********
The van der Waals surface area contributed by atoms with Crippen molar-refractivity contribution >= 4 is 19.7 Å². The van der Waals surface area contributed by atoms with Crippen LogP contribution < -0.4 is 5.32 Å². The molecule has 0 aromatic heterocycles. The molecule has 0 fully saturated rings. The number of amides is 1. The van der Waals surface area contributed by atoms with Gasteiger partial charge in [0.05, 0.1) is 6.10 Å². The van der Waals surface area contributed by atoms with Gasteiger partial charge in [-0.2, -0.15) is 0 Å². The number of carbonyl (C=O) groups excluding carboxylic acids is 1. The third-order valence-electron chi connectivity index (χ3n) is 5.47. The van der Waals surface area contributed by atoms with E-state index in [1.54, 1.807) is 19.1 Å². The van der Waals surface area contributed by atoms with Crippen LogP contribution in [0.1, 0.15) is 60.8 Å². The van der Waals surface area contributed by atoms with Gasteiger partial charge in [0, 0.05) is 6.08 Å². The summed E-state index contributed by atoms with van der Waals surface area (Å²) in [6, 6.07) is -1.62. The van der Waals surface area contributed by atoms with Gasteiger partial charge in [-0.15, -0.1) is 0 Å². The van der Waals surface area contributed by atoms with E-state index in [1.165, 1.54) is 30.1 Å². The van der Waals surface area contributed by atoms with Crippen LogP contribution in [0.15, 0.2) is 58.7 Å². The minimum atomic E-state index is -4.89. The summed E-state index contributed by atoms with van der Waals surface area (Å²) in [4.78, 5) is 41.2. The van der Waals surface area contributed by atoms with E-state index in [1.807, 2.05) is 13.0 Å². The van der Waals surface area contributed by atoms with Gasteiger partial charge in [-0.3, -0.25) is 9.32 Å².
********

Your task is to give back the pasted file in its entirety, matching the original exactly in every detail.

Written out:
The van der Waals surface area contributed by atoms with Crippen molar-refractivity contribution >= 4 is 19.7 Å². The van der Waals surface area contributed by atoms with Crippen LogP contribution < -0.4 is 5.32 Å². The molecule has 0 aromatic heterocycles. The molecule has 0 fully saturated rings. The number of amides is 1. The van der Waals surface area contributed by atoms with Gasteiger partial charge in [0.05, 0.1) is 6.10 Å². The van der Waals surface area contributed by atoms with Gasteiger partial charge in [-0.2, -0.15) is 0 Å². The number of carbonyl (C=O) groups excluding carboxylic acids is 1. The third-order valence-electron chi connectivity index (χ3n) is 5.47. The van der Waals surface area contributed by atoms with E-state index in [1.54, 1.807) is 19.1 Å². The van der Waals surface area contributed by atoms with Crippen LogP contribution in [0.1, 0.15) is 60.8 Å². The van der Waals surface area contributed by atoms with Gasteiger partial charge in [0, 0.05) is 6.08 Å². The summed E-state index contributed by atoms with van der Waals surface area (Å²) in [6, 6.07) is -1.62. The van der Waals surface area contributed by atoms with Gasteiger partial charge in [-0.15, -0.1) is 0 Å². The van der Waals surface area contributed by atoms with E-state index in [1.165, 1.54) is 30.1 Å². The van der Waals surface area contributed by atoms with Crippen LogP contribution in [0.15, 0.2) is 58.7 Å². The minimum atomic E-state index is -4.89. The summed E-state index contributed by atoms with van der Waals surface area (Å²) in [4.78, 5) is 41.2. The van der Waals surface area contributed by atoms with E-state index in [1.807, 2.05) is 13.0 Å². The van der Waals surface area contributed by atoms with Gasteiger partial charge in [-0.3, -0.25) is 9.32 Å².